4. Place into the lined chocolate moulds and then seal with more melted chocolate.kitkat insides
  5. Leave to set in a cool place, cover in foil for an authentic look and keep in the fridge. I know they keep well for at least 4 days, I can’t tell beyond as they’ve never lasted that long in this house!!dairy-free, nut-free KitKats

                      dairy-free, nut-free KitKat

Vegetarian Paella Salad

Vegetarian Paella Salad

Do you match wine? I’m no wine expert, although I do certainly enjoy a nice chilled glass of white or rose, but I’ve recently started to notice how some wines compliment and some wines clash with certain flavours. The lovely people at Yapp Brothers challenged me and some other food bloggers to match a wine in the #DrinksOnUs competition. They asked me for my favourite dishes to cook and then suggested an appropriate match. I opted for fresh, herby flavours and was sent a stunning bottle of 2007 Pinot Blanc from the Alsace region of France. Wow, what a gorgeous wine; straw yellow, this soft and delicate dry white wine is filled with honey and floral aromas. It was a fresh palate bursting with ripe orchard fruit and so much flavour – it could certainly stand up to robust flavoured and herb scented foods.

Disclaimer: this is a sponsored post, whereby Yapp Brothers sent me a bottle of wine to match to a favourite dish. I hadn’t heard of Yapp Brothers before but am thoroughly impressed by their range, knowledge and customer service. If you need a specialist wine merchant then i would certainly recommend them.

Pinot Blanc and Paella

I have to say this was a very exciting challenge for me – such a wonderful way to get the inspiration flowing and I’d love to be able to do more wine and food matching in the future. It’s so interesting how a wine can bring the taste of a dish alive or totally kill it dead.

Anyway, on tasting the full flavoured wine I thought it could stand up to some serious spices, and my thoughts turned to smoked paprika. It being a warm day ( and to be honest it was more convenient to make supper in advance!) I went along the salad route. Somehow these thoughts morphed into a paella salad of saffron and smoked paprika infused rice, studded with stunning fresh and marinated vegetables and lifted with a sherry vinegar dressing. More paella should be made as salads, it worked stunningly well!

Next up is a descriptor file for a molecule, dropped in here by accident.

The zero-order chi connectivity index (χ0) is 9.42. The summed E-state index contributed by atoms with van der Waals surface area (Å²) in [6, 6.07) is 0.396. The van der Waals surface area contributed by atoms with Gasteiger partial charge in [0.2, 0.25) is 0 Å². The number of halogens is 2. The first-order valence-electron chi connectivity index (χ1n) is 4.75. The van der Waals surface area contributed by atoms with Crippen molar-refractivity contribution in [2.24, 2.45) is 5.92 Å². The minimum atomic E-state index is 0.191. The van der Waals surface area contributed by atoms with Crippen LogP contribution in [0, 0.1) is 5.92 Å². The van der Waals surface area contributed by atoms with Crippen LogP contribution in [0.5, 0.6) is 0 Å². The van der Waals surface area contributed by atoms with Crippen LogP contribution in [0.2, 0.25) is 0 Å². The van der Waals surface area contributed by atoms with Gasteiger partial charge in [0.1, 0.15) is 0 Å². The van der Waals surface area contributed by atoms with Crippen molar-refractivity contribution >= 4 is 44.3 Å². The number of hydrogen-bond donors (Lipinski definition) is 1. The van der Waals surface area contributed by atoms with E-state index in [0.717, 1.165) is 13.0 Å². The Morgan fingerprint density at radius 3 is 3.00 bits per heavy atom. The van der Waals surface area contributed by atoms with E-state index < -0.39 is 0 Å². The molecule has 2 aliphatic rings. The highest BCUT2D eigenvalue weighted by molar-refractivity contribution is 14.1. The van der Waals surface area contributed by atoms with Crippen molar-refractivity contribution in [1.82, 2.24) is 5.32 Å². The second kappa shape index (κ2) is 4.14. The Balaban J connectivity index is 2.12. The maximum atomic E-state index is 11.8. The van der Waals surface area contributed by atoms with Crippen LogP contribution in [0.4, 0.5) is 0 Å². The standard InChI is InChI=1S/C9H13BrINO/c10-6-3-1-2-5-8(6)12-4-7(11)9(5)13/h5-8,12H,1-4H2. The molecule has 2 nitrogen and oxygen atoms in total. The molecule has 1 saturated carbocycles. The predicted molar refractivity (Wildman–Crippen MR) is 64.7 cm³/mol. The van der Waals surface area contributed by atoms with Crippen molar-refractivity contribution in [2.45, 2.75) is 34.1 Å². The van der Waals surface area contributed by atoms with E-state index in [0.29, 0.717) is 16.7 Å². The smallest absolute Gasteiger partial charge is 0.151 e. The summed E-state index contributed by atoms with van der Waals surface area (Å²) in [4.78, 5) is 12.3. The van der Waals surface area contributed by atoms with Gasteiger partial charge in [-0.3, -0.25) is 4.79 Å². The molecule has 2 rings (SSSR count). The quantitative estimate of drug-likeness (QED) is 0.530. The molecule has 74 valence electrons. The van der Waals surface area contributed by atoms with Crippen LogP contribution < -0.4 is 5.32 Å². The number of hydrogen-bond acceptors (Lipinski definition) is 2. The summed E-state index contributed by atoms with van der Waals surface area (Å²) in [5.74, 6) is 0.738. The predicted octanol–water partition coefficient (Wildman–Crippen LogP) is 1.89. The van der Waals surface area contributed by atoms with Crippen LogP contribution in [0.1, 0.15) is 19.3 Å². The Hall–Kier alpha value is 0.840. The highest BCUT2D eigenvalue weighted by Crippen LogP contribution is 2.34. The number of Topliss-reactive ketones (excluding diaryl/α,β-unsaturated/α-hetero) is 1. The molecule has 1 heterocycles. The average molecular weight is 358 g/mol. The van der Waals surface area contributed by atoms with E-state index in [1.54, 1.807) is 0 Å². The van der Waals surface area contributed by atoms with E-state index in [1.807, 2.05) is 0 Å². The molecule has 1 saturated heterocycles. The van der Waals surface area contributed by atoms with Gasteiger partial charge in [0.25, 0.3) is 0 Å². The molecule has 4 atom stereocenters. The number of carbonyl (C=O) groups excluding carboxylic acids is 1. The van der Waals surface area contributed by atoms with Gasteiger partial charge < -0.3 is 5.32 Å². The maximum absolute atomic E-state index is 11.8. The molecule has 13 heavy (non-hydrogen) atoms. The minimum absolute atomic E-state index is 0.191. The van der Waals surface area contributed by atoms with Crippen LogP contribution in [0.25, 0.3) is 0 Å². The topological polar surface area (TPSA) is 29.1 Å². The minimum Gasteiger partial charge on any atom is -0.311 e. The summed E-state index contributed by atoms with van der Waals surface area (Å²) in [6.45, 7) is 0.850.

The match with the wine was also rather pleasing ( remember I’m a novice at wine matching), but the robust, strongly flavoured white added to the subtle spicing of the rice dish and resulted in a well matched pair. Maybe you’ll give a try and tell me what you think?

Vegetarian Spanish paella salad (dairy-free, egg-free, nut-free, soya-free, sesame-free, gluten-free, vegetarian and vegan)

free from paella

serves 4

1 cup rice
1 tsp smoked paprika
Pinch of saffron
8-10 small plum tomatoes
1 red pepper, cut into chunks and roasted for 20-30 mins in oil ( preferably chilli oil)
1/2 jar of marinated artichoke hearts
3 spring onions, sliced
Handful of blanched peas
Handful mixed olives
Large handful parsley, roughly chopped
Lemon wedges to serve

For the dressing:
2 tbsp sherry vinegar
3 tbsp olive oil
Salt and pepper
1/2 tsp smoked paprika
Pinch of saffron

  1. Put all the dressing ingredients in a small saucepan and warm slightly to let the smoked paprika and saffron infuse, set aside.
  2. Boil the rice in water flavoured with the other smoked paprika and saffron. Once cooked, toss in the dressing.
  3. Leave to cool to room temperature and then stir in all the other ingredients. Taste and adjust the seasoning if necessary.
  4. Garnish with parsley and lemon wedges

vegan paella salad

 

 

 

 

 

 

Caprese Tomato Pasta Salad

tomato pasta salad, vegan We seem to live off salad in the summer – to me there is not much more delightful than an array of stunning salads to dive into on a warm sunny day. But if we have them too often it’s easy to revert to the old family favourites again and again.